08.09.2006 -

Practical Guide for media practitioners in Mongolia

"A biased comment that knowingly distorts the truth harms the spirit and dignity of the journalist profession", states one of the principles of the Nihon Shimbun Kyokai journalists' charter. Many journalists in Mongolia agree with this principle. But what if pursuing the noble goal of telling the truth, the journalist himself or herself runs a high risk of being hurt?

On 6 July 2006, B. Tsevegmid, the editor of Nomin television station, northern Mongolian province of Orkhon, was beaten at the entrance of her building and had to be hospitalized for treatment. Before being attacked she had received many threats by telephone concerning an investigative television program, "Forbidden to watch," which covered the Erdenet mining industry employees' privatization vouchers.

 

Responding to numerous cases of threats to physical and psychological integrity of journalists, the Amnesty International Mongolia translated the "Practical Guide for Journalists" into Mongolian and published in one thousand copies for free distribution among the Mongolian media practitioners. The Practical Guide for Journalists produced jointly by UNESCO and Reporters without Borders in 2002, goes long way to tackle the issue of both defending press freedom and the physical safety of journalists. From the SOS Press hotline to mines and booby-traps to guidelines and procedures for investigating infringements of press freedom, the Guide can help journalists to find their way through dangerous situations.

 

"Most journalists do not have practical knowledge of how to protect themselves if they are at risk from violation of their rights; they also have little knowledge of their basic human rights. Journalists who were under arrest or in detention did not know whom to contact to protect their rights," says Jargal Purev, journalist and board member of Amnesty International Mongolia. Established in 2003, the Amnesty International Mongolia is committed to human rights issues in Mongolian media. It expects that translation and publication of the Guide will push the public debate in favour of the media policy on human rights in Mongolia.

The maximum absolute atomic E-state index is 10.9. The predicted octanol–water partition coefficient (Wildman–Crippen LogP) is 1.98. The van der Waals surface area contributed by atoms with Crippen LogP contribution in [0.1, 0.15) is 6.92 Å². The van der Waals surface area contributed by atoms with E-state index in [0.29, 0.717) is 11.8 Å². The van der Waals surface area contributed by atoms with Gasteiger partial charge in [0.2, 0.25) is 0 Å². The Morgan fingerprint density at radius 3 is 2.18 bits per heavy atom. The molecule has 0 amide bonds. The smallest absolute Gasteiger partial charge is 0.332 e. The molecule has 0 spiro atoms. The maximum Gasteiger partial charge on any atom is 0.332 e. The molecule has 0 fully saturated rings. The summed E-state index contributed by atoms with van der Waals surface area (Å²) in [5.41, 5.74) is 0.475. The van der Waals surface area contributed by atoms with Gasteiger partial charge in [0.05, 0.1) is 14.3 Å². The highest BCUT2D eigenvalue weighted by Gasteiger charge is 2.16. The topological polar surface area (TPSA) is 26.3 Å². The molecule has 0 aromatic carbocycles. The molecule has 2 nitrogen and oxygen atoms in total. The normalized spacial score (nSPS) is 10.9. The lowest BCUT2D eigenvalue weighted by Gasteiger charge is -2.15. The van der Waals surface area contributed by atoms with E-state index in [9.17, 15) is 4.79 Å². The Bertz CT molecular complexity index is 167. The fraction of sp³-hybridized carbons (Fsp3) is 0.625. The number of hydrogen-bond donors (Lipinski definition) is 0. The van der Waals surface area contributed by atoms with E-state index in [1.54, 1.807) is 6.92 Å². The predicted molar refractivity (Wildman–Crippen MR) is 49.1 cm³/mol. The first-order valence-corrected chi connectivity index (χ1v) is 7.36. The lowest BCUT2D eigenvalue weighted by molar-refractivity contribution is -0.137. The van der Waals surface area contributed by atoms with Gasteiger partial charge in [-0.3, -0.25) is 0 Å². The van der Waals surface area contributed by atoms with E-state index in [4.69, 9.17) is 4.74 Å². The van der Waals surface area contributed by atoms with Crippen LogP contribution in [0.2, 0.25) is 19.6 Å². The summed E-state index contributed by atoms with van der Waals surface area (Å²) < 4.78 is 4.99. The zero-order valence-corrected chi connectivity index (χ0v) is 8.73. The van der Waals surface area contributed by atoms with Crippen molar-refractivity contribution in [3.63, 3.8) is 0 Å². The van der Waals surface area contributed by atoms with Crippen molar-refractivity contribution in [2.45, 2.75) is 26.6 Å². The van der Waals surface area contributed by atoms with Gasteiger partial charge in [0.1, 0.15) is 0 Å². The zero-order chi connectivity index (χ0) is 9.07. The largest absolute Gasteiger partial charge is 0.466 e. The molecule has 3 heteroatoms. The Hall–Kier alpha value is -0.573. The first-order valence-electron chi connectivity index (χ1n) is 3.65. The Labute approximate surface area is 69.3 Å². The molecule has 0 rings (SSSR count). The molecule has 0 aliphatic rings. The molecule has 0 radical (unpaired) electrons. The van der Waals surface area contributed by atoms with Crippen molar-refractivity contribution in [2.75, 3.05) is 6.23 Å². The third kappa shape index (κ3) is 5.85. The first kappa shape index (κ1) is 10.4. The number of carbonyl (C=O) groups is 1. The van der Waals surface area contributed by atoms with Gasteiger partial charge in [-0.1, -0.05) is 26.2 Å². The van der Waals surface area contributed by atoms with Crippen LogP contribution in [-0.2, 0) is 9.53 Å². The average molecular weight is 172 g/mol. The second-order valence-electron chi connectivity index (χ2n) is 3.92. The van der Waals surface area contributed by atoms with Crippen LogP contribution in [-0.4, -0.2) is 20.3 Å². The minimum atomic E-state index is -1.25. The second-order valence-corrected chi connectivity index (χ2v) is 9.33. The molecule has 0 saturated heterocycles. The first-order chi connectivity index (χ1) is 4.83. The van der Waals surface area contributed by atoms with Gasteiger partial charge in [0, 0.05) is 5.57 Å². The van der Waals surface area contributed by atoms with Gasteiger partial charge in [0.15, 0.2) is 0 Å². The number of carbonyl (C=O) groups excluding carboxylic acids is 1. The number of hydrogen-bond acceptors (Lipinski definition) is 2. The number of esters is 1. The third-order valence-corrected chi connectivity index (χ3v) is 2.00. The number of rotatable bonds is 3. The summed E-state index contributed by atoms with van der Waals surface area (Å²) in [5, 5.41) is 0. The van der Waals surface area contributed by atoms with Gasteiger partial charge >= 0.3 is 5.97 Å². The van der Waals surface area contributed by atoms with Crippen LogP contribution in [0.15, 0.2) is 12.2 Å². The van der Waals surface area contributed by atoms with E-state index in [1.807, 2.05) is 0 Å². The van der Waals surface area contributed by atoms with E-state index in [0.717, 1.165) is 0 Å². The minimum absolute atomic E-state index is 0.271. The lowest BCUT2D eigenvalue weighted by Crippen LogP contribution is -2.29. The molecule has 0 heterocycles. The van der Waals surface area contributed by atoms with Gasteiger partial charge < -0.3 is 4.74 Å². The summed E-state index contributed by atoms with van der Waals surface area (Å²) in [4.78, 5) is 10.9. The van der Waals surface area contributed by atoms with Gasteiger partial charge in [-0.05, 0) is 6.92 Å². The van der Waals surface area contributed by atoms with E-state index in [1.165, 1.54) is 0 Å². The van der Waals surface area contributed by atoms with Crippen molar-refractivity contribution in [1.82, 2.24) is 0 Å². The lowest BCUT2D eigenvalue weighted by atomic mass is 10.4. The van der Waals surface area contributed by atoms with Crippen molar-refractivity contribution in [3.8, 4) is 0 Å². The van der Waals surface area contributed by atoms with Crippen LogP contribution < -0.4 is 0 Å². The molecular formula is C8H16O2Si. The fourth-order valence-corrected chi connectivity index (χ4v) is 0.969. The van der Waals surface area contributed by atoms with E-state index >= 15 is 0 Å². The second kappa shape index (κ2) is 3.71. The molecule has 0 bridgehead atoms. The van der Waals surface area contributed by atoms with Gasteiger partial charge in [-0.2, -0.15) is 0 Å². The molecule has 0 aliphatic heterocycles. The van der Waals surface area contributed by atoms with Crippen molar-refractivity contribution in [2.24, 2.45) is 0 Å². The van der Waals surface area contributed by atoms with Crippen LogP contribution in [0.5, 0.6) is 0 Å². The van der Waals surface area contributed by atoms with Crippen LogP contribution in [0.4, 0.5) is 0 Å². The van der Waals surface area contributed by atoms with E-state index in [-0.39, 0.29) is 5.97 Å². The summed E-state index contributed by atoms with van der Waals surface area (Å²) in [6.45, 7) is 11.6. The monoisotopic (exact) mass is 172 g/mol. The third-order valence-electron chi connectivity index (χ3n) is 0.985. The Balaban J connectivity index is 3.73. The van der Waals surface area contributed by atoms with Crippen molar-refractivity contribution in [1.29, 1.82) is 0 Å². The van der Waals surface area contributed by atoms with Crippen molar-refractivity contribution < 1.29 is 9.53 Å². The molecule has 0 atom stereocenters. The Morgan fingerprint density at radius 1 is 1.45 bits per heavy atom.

According to Ms. Jargal, another important achievement of this project is the dissemination of knowledge on international standards of journalism to Mongolian media practitioners: "There are several international rules and procedures for media organizations and workers translated and used in Mongolia, but none of them gives information on how to investigate press freedom violation or to protect journalists and media organizations from violation."

 

At the press-conference where Amnesty International Mongolia introduced the Guide to journalists, Mr. G. Guchin-Yos, Program Director of C1 TV channel: "Thanks for implementation of this project that allowed us to study internationally standardized rules and procedures. We always think that we know and we can do by ourselves. But from the introduction of the book, it is clear now that there are many important practical advices which we never heard about."

 

The Guide will be distributed by Amnesty to TV and radio stations, newspapers, journalist departments of Universities, media NGOs and Internet providers.




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